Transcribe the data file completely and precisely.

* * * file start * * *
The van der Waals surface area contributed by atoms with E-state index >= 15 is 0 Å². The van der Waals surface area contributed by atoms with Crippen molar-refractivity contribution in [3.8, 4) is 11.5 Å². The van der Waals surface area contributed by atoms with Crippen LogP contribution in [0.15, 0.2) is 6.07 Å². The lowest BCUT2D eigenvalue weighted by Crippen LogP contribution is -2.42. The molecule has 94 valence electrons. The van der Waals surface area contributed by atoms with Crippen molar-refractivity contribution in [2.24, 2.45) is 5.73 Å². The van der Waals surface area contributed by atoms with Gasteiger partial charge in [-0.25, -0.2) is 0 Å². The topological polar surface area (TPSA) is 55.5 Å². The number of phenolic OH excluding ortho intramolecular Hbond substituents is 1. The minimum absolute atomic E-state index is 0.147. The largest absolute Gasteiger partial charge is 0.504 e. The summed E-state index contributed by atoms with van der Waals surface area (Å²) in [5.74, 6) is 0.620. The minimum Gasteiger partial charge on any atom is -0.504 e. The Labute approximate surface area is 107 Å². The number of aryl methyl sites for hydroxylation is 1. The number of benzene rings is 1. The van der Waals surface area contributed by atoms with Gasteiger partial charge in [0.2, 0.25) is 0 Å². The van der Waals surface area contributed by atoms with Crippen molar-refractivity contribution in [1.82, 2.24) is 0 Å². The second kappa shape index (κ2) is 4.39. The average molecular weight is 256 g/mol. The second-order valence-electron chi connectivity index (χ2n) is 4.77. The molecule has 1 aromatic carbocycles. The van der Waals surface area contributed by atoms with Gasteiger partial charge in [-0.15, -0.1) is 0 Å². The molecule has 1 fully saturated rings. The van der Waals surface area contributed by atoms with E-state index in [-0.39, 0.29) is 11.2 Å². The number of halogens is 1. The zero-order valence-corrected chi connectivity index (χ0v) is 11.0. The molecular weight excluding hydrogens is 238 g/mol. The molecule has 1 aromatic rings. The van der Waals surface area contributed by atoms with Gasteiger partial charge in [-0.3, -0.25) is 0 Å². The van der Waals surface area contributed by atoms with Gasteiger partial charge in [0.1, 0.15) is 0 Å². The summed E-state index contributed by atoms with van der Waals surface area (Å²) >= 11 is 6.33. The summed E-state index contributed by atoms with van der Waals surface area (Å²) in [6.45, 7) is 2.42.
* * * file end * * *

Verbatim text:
The van der Waals surface area contributed by atoms with E-state index >= 15 is 0 Å². The van der Waals surface area contributed by atoms with Crippen molar-refractivity contribution in [3.8, 4) is 11.5 Å². The van der Waals surface area contributed by atoms with Crippen LogP contribution in [0.15, 0.2) is 6.07 Å². The lowest BCUT2D eigenvalue weighted by Crippen LogP contribution is -2.42. The molecule has 94 valence electrons. The van der Waals surface area contributed by atoms with Crippen molar-refractivity contribution in [2.24, 2.45) is 5.73 Å². The van der Waals surface area contributed by atoms with Gasteiger partial charge in [-0.25, -0.2) is 0 Å². The topological polar surface area (TPSA) is 55.5 Å². The number of phenolic OH excluding ortho intramolecular Hbond substituents is 1. The minimum absolute atomic E-state index is 0.147. The largest absolute Gasteiger partial charge is 0.504 e. The summed E-state index contributed by atoms with van der Waals surface area (Å²) in [5.74, 6) is 0.620. The minimum Gasteiger partial charge on any atom is -0.504 e. The Labute approximate surface area is 107 Å². The number of aryl methyl sites for hydroxylation is 1. The number of benzene rings is 1. The van der Waals surface area contributed by atoms with Gasteiger partial charge in [0.2, 0.25) is 0 Å². The van der Waals surface area contributed by atoms with Crippen molar-refractivity contribution in [1.82, 2.24) is 0 Å². The second kappa shape index (κ2) is 4.39. The average molecular weight is 256 g/mol. The second-order valence-electron chi connectivity index (χ2n) is 4.77. The molecule has 1 aromatic carbocycles. The van der Waals surface area contributed by atoms with Gasteiger partial charge in [-0.15, -0.1) is 0 Å². The molecule has 1 fully saturated rings. The van der Waals surface area contributed by atoms with E-state index in [-0.39, 0.29) is 11.2 Å². The number of halogens is 1. The zero-order valence-corrected chi connectivity index (χ0v) is 11.0. The molecular weight excluding hydrogens is 238 g/mol. The molecule has 1 aromatic rings. The van der Waals surface area contributed by atoms with Gasteiger partial charge in [-0.3, -0.25) is 0 Å². The van der Waals surface area contributed by atoms with Gasteiger partial charge in [0.1, 0.15) is 0 Å². The summed E-state index contributed by atoms with van der Waals surface area (Å²) >= 11 is 6.33. The summed E-state index contributed by atoms with van der Waals surface area (Å²) in [6.45, 7) is 2.42.